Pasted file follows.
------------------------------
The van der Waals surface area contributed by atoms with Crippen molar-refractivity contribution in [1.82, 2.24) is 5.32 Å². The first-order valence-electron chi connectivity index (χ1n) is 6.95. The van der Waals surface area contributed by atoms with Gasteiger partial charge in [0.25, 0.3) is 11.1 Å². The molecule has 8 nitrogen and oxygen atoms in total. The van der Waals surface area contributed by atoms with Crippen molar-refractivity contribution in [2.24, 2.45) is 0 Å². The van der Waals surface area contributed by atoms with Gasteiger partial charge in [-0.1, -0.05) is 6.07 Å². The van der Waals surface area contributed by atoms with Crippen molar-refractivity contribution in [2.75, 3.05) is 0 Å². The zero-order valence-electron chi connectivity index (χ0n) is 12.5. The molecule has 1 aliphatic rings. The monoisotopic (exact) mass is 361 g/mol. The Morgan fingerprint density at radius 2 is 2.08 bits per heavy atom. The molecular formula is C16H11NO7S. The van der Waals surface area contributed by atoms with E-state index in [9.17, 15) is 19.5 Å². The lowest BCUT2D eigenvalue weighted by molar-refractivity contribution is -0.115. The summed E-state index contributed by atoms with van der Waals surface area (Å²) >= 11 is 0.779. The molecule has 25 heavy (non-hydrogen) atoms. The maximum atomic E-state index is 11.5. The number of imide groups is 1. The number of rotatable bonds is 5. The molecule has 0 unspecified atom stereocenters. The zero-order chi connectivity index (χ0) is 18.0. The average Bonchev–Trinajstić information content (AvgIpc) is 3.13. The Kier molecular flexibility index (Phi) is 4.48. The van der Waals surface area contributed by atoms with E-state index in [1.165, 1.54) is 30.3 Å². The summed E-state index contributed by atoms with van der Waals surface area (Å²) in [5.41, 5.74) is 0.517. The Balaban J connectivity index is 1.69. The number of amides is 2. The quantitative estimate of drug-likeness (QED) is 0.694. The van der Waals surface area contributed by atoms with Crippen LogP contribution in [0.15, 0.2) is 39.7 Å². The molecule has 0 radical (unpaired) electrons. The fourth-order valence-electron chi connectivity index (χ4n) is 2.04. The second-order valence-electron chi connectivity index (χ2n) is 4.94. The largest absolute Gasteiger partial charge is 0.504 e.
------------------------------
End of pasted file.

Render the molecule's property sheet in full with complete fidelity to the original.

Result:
The van der Waals surface area contributed by atoms with Crippen molar-refractivity contribution in [1.82, 2.24) is 5.32 Å². The first-order valence-electron chi connectivity index (χ1n) is 6.95. The van der Waals surface area contributed by atoms with Gasteiger partial charge in [0.25, 0.3) is 11.1 Å². The molecule has 8 nitrogen and oxygen atoms in total. The van der Waals surface area contributed by atoms with Crippen molar-refractivity contribution in [2.24, 2.45) is 0 Å². The van der Waals surface area contributed by atoms with Gasteiger partial charge in [-0.1, -0.05) is 6.07 Å². The van der Waals surface area contributed by atoms with Crippen molar-refractivity contribution in [2.75, 3.05) is 0 Å². The zero-order valence-electron chi connectivity index (χ0n) is 12.5. The molecule has 1 aliphatic rings. The monoisotopic (exact) mass is 361 g/mol. The Morgan fingerprint density at radius 2 is 2.08 bits per heavy atom. The molecular formula is C16H11NO7S. The van der Waals surface area contributed by atoms with E-state index in [9.17, 15) is 19.5 Å². The lowest BCUT2D eigenvalue weighted by molar-refractivity contribution is -0.115. The summed E-state index contributed by atoms with van der Waals surface area (Å²) >= 11 is 0.779. The molecule has 25 heavy (non-hydrogen) atoms. The maximum atomic E-state index is 11.5. The number of imide groups is 1. The number of rotatable bonds is 5. The molecule has 0 unspecified atom stereocenters. The zero-order chi connectivity index (χ0) is 18.0. The average Bonchev–Trinajstić information content (AvgIpc) is 3.13. The Kier molecular flexibility index (Phi) is 4.48. The van der Waals surface area contributed by atoms with E-state index in [1.165, 1.54) is 30.3 Å². The summed E-state index contributed by atoms with van der Waals surface area (Å²) in [5.41, 5.74) is 0.517. The Balaban J connectivity index is 1.69. The number of amides is 2. The quantitative estimate of drug-likeness (QED) is 0.694. The van der Waals surface area contributed by atoms with Crippen LogP contribution in [0.15, 0.2) is 39.7 Å². The molecule has 0 radical (unpaired) electrons. The fourth-order valence-electron chi connectivity index (χ4n) is 2.04. The second-order valence-electron chi connectivity index (χ2n) is 4.94. The largest absolute Gasteiger partial charge is 0.504 e.